As we saw yesterday, the first calling of the Christian – that which takes precedence over every other concept we might have concerning ourselves – is that we embrace what it means to belong to Christ as His own possession. Scripture will use various terminology to tease that idea out: Children (as belonging to their parents); servants, as belonging to their Master; creatures as belonging to their Creator; the Bride of Christ as belonging to Him in committed (spiritually) monogamous intimacy, and others. But belonging to Him first and foremost – and that, so as to be given to His plans and purposes.
If we were tease out the Bride of Christ motif just a bit, we could take it back to the original nature of Eve’s creation. She was made to be Adam’s “help meet.” One perfectly suited to come along side in his carrying out the mandates God had given to him. Serving together as one. So the Church. Uniquely crafted and given to Christ that we might come along side Him in His cosmic labors for the Father. But how often we are more intrigued by our own ministry – rather than seeing ourselves as vitally involved in His.
Today brings us to the second facet of the Christian’s calling – and one we’ve explored before so I’ll not expound on it much here. It is found in Romans 1:7 where Paul opens his letter with these words: “To all those in Rome who are loved by God and called to be saints.”
“Called to be saints.” Holy ones. Set apart ones. Those who have a divine mandate to search out, and live out, the very character of God Himself. Called to be saints.
What a true tragedy it is when people do not see the calling to holiness as primary to any other calling they may truly have, or imagine. It is part and parcel of belonging to Christ. It is why 1 Peter 1:14-16 reads: “As obedient children, do not be conformed to the passions of your former ignorance, but as he who called you is holy, you also be holy in all your conduct, since it is written, “You shall be holy, for I am holy.” We are to be holy because the One to whom we belong is holy. And because we are to “strive…for the holiness without which, no man shall see God.” (Heb. 12:14)
This does not mean we produce holiness out of ourselves. It means rather that being brought into right relationship with Christ in the new birth and justification, we find that the remnants of indwelling sin must be striven against by the power of the Spirit – every step of the way to glory. We strive to enter fully into what He has already given by grace, the way the Israelites were to strive to conquer the Canaan God had already given them. But strive we do. As J.C. Ryle said so well: “True holiness, we surely ought to remember, does not consist merely of inward sensations and impressions. It is much more than tears, and sighs, and bodily excitement, and a quickened pulse, and a passionate feeling of attachment to our own favourite preachers and our own religious party, and a readiness to quarrel with every one who does not agree with us. It is something of “the image of Christ,” which can be seen and observed by others in our private life, and habits, and character, and doings.” And that, not without something of our intentionality harmonizing with where God is bringing us.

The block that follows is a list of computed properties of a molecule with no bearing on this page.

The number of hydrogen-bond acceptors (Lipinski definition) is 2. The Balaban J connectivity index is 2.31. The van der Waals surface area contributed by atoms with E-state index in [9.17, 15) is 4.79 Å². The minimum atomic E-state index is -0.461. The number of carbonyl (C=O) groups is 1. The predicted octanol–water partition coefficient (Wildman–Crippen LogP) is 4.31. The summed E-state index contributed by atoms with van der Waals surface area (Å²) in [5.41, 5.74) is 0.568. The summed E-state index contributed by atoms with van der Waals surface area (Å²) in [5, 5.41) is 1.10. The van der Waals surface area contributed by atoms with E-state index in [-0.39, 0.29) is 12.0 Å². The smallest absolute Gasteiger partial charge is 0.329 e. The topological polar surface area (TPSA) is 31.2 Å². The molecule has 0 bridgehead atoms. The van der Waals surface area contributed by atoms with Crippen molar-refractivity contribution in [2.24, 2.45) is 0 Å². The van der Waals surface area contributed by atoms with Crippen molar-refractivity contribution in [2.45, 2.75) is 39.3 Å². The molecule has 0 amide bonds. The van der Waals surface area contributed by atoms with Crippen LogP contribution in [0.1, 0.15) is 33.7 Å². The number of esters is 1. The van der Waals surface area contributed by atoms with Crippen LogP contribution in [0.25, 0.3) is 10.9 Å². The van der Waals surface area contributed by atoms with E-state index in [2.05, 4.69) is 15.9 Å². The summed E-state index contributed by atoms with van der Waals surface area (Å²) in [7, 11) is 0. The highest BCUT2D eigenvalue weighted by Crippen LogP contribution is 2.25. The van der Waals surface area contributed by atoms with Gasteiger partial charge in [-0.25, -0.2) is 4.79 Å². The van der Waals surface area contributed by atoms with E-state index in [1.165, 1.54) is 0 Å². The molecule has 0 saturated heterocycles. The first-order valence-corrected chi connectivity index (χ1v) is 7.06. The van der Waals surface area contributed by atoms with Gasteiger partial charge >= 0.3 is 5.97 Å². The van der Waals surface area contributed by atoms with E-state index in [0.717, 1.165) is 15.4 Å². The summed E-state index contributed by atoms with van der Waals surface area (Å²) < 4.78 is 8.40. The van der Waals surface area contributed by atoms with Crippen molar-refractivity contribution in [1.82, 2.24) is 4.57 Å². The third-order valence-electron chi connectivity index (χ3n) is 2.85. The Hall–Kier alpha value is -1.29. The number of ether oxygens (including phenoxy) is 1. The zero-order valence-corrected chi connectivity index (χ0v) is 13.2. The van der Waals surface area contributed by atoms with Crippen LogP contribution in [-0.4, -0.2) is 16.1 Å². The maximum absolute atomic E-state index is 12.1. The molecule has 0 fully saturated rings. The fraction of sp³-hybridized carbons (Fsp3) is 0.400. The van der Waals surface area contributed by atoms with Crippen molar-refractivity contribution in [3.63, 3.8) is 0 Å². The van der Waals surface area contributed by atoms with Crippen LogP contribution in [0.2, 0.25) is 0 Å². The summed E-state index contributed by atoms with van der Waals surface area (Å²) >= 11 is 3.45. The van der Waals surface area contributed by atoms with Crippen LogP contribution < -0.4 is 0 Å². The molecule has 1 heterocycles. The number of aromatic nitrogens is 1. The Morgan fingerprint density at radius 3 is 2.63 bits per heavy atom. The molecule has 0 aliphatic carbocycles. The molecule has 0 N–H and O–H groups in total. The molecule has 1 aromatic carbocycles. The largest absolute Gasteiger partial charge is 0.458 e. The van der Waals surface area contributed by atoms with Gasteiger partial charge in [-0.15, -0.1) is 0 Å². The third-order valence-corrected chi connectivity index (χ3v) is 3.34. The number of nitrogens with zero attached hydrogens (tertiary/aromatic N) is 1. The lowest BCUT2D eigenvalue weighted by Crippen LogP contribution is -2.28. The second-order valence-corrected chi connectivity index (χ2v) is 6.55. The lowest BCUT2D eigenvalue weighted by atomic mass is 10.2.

Once again, Ryle writes: “The saddest symptom about many so-called Christians, is the utter absence of anything like conflict and fight in their Christianity. They eat, they drink, they dress, they work, they amuse themselves, they get money, they spend money, they go through a scanty round of formal religious services once or twice every week. But of the great spiritual warfare,—its watchings and strugglings, its agonies and anxieties, its battles and contests,—of all this they appear to know nothing at all. Let us take care that this case is not our own. The worst state of soul is “when the strong man armed keepeth the house, and his goods are at peace,”—when he leads men and women “captive at his will,” and they make no resistance. The worst chains are those which are neither felt nor seen by the prisoner. (Luke 11:21; 2 Tim. 2:26.)”
The history of the Church is strewn with the wreckage of gifted men and women who thought holiness was optional, or that at the least, it took a back seat to the exercise of their gifts. How many gifted men in ministry have excelled there for a time, while their sinful, hidden lives were protected by those who thought the “ministry” was more important than the communication of Christ’s holiness? That somehow their individual ministry was more important than the reputation and ministry of Christ Himself! Think only in terms of our own generation and the litany of names of both national and international prominence in Evangelicalism which have scandalized the cause of Christ. And in every case, because striving after the holiness of God wasn’t a primary calling – something else was.
Beloved, give no thought to some individual calling, until you have wrestled with and obeyed the first calling of belonging wholly to Christ as His to use when, where and how He providentially sees fit and provides; and of pursuing the holiness He delivered you from sin to live freely in.